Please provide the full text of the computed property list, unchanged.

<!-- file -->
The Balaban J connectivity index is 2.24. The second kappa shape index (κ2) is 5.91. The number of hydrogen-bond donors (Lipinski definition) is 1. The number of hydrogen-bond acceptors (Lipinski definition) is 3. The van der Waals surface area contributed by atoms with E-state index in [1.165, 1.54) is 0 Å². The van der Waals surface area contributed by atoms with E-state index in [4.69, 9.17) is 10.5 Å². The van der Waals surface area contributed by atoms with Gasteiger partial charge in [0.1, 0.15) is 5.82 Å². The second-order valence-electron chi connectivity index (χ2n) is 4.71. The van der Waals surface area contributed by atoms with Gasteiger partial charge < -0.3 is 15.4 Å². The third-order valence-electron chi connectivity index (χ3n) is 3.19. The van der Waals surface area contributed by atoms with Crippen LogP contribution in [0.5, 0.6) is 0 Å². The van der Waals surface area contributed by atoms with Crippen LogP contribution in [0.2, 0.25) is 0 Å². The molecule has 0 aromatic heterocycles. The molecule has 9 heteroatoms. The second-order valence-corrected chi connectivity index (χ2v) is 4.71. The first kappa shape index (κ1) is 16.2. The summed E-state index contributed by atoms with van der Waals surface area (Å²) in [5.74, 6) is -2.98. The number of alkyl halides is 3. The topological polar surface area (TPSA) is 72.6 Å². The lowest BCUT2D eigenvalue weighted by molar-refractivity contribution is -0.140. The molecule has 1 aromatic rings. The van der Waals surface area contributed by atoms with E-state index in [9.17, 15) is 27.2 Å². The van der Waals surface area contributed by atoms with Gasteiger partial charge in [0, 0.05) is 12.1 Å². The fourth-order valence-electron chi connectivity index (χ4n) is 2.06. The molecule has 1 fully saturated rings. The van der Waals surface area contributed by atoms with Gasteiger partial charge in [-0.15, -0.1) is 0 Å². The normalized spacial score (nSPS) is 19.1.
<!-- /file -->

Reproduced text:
The Balaban J connectivity index is 2.24. The second kappa shape index (κ2) is 5.91. The number of hydrogen-bond donors (Lipinski definition) is 1. The number of hydrogen-bond acceptors (Lipinski definition) is 3. The van der Waals surface area contributed by atoms with E-state index in [1.165, 1.54) is 0 Å². The van der Waals surface area contributed by atoms with E-state index in [4.69, 9.17) is 10.5 Å². The van der Waals surface area contributed by atoms with Gasteiger partial charge in [0.1, 0.15) is 5.82 Å². The second-order valence-electron chi connectivity index (χ2n) is 4.71. The van der Waals surface area contributed by atoms with Gasteiger partial charge < -0.3 is 15.4 Å². The third-order valence-electron chi connectivity index (χ3n) is 3.19. The van der Waals surface area contributed by atoms with Crippen LogP contribution in [0.5, 0.6) is 0 Å². The van der Waals surface area contributed by atoms with Crippen LogP contribution in [0.2, 0.25) is 0 Å². The molecule has 0 aromatic heterocycles. The molecule has 9 heteroatoms. The second-order valence-corrected chi connectivity index (χ2v) is 4.71. The first kappa shape index (κ1) is 16.2. The summed E-state index contributed by atoms with van der Waals surface area (Å²) in [5.74, 6) is -2.98. The number of alkyl halides is 3. The topological polar surface area (TPSA) is 72.6 Å². The lowest BCUT2D eigenvalue weighted by molar-refractivity contribution is -0.140. The molecule has 1 aromatic rings. The van der Waals surface area contributed by atoms with E-state index in [9.17, 15) is 27.2 Å². The van der Waals surface area contributed by atoms with Gasteiger partial charge in [0, 0.05) is 12.1 Å². The fourth-order valence-electron chi connectivity index (χ4n) is 2.06. The molecule has 1 fully saturated rings. The van der Waals surface area contributed by atoms with Gasteiger partial charge in [-0.15, -0.1) is 0 Å². The normalized spacial score (nSPS) is 19.1.